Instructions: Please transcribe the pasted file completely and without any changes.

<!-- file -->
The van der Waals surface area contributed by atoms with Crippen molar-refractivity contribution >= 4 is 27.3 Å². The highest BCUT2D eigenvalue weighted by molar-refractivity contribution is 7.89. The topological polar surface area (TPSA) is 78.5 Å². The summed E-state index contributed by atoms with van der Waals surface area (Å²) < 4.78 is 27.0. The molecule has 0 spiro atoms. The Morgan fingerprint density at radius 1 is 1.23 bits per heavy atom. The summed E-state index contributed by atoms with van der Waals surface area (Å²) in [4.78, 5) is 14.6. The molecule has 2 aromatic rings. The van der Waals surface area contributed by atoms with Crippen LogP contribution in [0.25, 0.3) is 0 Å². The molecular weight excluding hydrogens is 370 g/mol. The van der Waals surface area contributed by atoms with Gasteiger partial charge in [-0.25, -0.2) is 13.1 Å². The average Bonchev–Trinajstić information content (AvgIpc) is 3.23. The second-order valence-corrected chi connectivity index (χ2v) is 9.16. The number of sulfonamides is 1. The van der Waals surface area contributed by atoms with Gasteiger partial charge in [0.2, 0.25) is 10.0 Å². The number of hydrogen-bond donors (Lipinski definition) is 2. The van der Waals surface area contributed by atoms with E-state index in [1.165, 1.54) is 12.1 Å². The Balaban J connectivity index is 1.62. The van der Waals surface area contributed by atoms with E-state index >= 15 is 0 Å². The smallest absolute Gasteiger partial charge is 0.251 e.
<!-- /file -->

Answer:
The van der Waals surface area contributed by atoms with Crippen molar-refractivity contribution >= 4 is 27.3 Å². The highest BCUT2D eigenvalue weighted by molar-refractivity contribution is 7.89. The topological polar surface area (TPSA) is 78.5 Å². The summed E-state index contributed by atoms with van der Waals surface area (Å²) < 4.78 is 27.0. The molecule has 0 spiro atoms. The Morgan fingerprint density at radius 1 is 1.23 bits per heavy atom. The summed E-state index contributed by atoms with van der Waals surface area (Å²) in [4.78, 5) is 14.6. The molecule has 2 aromatic rings. The van der Waals surface area contributed by atoms with Crippen LogP contribution in [0.25, 0.3) is 0 Å². The molecular weight excluding hydrogens is 370 g/mol. The van der Waals surface area contributed by atoms with Gasteiger partial charge in [-0.25, -0.2) is 13.1 Å². The average Bonchev–Trinajstić information content (AvgIpc) is 3.23. The second-order valence-corrected chi connectivity index (χ2v) is 9.16. The number of sulfonamides is 1. The van der Waals surface area contributed by atoms with Gasteiger partial charge in [0.2, 0.25) is 10.0 Å². The number of hydrogen-bond donors (Lipinski definition) is 2. The van der Waals surface area contributed by atoms with E-state index in [1.165, 1.54) is 12.1 Å². The Balaban J connectivity index is 1.62. The van der Waals surface area contributed by atoms with E-state index >= 15 is 0 Å². The smallest absolute Gasteiger partial charge is 0.251 e.